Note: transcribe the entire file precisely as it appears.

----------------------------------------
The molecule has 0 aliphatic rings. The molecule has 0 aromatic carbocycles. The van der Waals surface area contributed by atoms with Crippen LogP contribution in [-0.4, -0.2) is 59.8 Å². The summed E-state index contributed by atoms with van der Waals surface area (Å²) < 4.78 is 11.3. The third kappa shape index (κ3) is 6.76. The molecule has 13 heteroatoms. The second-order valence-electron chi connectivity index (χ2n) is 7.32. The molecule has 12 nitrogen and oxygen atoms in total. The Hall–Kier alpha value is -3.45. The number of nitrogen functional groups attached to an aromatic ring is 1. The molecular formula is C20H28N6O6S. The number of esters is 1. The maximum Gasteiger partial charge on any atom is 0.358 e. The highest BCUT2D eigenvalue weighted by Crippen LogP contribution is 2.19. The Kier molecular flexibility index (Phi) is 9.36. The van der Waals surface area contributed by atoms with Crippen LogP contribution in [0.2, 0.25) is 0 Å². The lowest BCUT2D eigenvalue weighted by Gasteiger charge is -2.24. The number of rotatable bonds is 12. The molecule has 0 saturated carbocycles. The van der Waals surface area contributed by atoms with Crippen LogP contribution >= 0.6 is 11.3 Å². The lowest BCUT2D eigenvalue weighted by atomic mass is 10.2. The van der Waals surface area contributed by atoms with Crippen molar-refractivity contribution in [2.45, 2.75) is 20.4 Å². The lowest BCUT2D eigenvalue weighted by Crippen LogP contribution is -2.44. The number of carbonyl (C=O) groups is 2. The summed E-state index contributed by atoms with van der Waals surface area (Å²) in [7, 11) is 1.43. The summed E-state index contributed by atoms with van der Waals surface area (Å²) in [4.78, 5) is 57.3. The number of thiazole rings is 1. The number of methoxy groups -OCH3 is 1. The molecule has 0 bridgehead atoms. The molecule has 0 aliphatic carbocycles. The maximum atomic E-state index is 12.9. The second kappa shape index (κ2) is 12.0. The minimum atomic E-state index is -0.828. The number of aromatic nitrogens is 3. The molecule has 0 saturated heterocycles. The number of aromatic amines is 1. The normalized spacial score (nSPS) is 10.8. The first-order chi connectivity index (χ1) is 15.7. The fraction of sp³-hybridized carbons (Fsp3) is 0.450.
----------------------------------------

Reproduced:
The molecule has 0 aliphatic rings. The molecule has 0 aromatic carbocycles. The van der Waals surface area contributed by atoms with Crippen LogP contribution in [-0.4, -0.2) is 59.8 Å². The summed E-state index contributed by atoms with van der Waals surface area (Å²) < 4.78 is 11.3. The third kappa shape index (κ3) is 6.76. The molecule has 13 heteroatoms. The second-order valence-electron chi connectivity index (χ2n) is 7.32. The molecule has 12 nitrogen and oxygen atoms in total. The Hall–Kier alpha value is -3.45. The number of nitrogen functional groups attached to an aromatic ring is 1. The molecular formula is C20H28N6O6S. The number of esters is 1. The maximum Gasteiger partial charge on any atom is 0.358 e. The highest BCUT2D eigenvalue weighted by Crippen LogP contribution is 2.19. The Kier molecular flexibility index (Phi) is 9.36. The van der Waals surface area contributed by atoms with Crippen LogP contribution in [0.2, 0.25) is 0 Å². The lowest BCUT2D eigenvalue weighted by Gasteiger charge is -2.24. The number of rotatable bonds is 12. The molecule has 0 saturated carbocycles. The van der Waals surface area contributed by atoms with Crippen LogP contribution >= 0.6 is 11.3 Å². The lowest BCUT2D eigenvalue weighted by atomic mass is 10.2. The van der Waals surface area contributed by atoms with Crippen molar-refractivity contribution in [2.45, 2.75) is 20.4 Å². The lowest BCUT2D eigenvalue weighted by Crippen LogP contribution is -2.44. The number of carbonyl (C=O) groups is 2. The summed E-state index contributed by atoms with van der Waals surface area (Å²) in [7, 11) is 1.43. The summed E-state index contributed by atoms with van der Waals surface area (Å²) in [4.78, 5) is 57.3. The number of thiazole rings is 1. The number of methoxy groups -OCH3 is 1. The molecule has 0 bridgehead atoms. The molecule has 0 aliphatic carbocycles. The maximum atomic E-state index is 12.9. The second kappa shape index (κ2) is 12.0. The minimum atomic E-state index is -0.828. The number of aromatic nitrogens is 3. The molecule has 0 saturated heterocycles. The number of aromatic amines is 1. The normalized spacial score (nSPS) is 10.8. The first-order chi connectivity index (χ1) is 15.7. The fraction of sp³-hybridized carbons (Fsp3) is 0.450.